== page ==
After their spectacular success in the Vuelta a España last year, with multiple stage wins, a podium finish for Esteban Chaves and sixth overall for Simon Yates, Orica-Scott's management feel that the highly mountainous 2017 Vuelta route could well suit their top riders' Grand Tour GC ambitions once again.
"It’s pretty good really, the route's pretty well balanced, even if the individual time trial" - at a hefty 42 kilometres - "is a little bit too long for Esteban and the Yates brothers. They're improving in their time trial skills, but they're not the best at that yet," sports director Neil Stephens told Cyclingnews.
"There's certainly enough terrain in the mountains to pull back any time losses there, though, and we're hoping to bring a very strong team to the Vuelta and we'll be up for a fight for the GC."
At this stage, Stephens says, Orica-Scott are still working on which GC riders they will definitely bring, with the Vuelta presentation today "helping that process along, although it's not finally decided."
The Vuelta has proved a goldmine of top results for Orica in the last two years. Not only was 2016 their best ever overall series of results in the Spanish Grand Tour, 2015 was also a major success: Esteban Chaves took two stages in the first week, Caleb Ewan a third and Chaves fifth place overall and a spell in the lead represented a breakthrough result for the Colombian.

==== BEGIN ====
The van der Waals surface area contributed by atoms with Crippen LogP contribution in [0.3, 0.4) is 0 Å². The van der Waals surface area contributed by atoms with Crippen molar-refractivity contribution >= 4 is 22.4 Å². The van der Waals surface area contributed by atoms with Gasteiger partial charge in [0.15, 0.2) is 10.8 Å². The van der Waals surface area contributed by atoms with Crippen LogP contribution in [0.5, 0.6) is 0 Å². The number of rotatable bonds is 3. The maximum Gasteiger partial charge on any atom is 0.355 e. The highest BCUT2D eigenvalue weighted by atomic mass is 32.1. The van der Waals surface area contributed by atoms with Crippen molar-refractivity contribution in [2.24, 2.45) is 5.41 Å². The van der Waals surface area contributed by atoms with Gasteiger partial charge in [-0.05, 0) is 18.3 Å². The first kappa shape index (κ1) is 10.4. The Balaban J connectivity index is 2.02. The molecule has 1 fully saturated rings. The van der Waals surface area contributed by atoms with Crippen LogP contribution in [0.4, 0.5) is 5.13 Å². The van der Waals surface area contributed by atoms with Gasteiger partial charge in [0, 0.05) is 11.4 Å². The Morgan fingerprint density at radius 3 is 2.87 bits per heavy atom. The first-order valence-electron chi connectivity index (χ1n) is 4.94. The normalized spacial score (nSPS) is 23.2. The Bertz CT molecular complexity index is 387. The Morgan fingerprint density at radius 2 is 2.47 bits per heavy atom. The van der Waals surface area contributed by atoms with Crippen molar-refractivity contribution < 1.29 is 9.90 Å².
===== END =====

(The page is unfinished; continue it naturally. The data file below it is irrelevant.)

Nothing that Stephens saw in Thursday's late evening presentation makes the Australian feel overly pessimistic about his riders' chances of an even better series of results in 2017.
"We were waiting for this presentation to work out some of the finer details, but we're definitely going to attack all three Grand Tours with the three major names for GC, Chaves and the Yates brothers. The Vuelta's a long way away yet, but certainly we'll be coming here with all guns blazing to pull off the win," Stephens said.
In terms of the route itself, Stephens argues that "the first week profile is a little easier than other years, but that doesn't make it easier for us, given everybody's stress levels in that first week. Often it's not about making up time there, but not about losing time. The second and third weeks are really, really hard but we won't be going under-prepared for that first week, either."
Stephens says that "without the punchy uphill finishes, it's maybe not looking as difficult overall, but I think there's a lot of parts that we've yet to go and drive over the course and see what those stages really are like." His first port of call, he says, on a hypothetical reconnaissance trip, would be "the stages down south in Valencia and into the second week, and like the one to La Pandera [stage 14]. I'm pretty intrigued by those stages, I think there's going to be a lot of hard stages there."
Alasdair Fotheringham has been reporting on cycling since 1991. He has covered every Tour de France since 1992 as well as numerous other bike races of all shapes and sizes, ranging from the Olympic Games in 2008 to the now sadly defunct Subida a Urkiola hill climb in Spain. Apart from working for Cyclingnews.com, he is also the cycling correspondent for The Independent and The Independent on Sunday.
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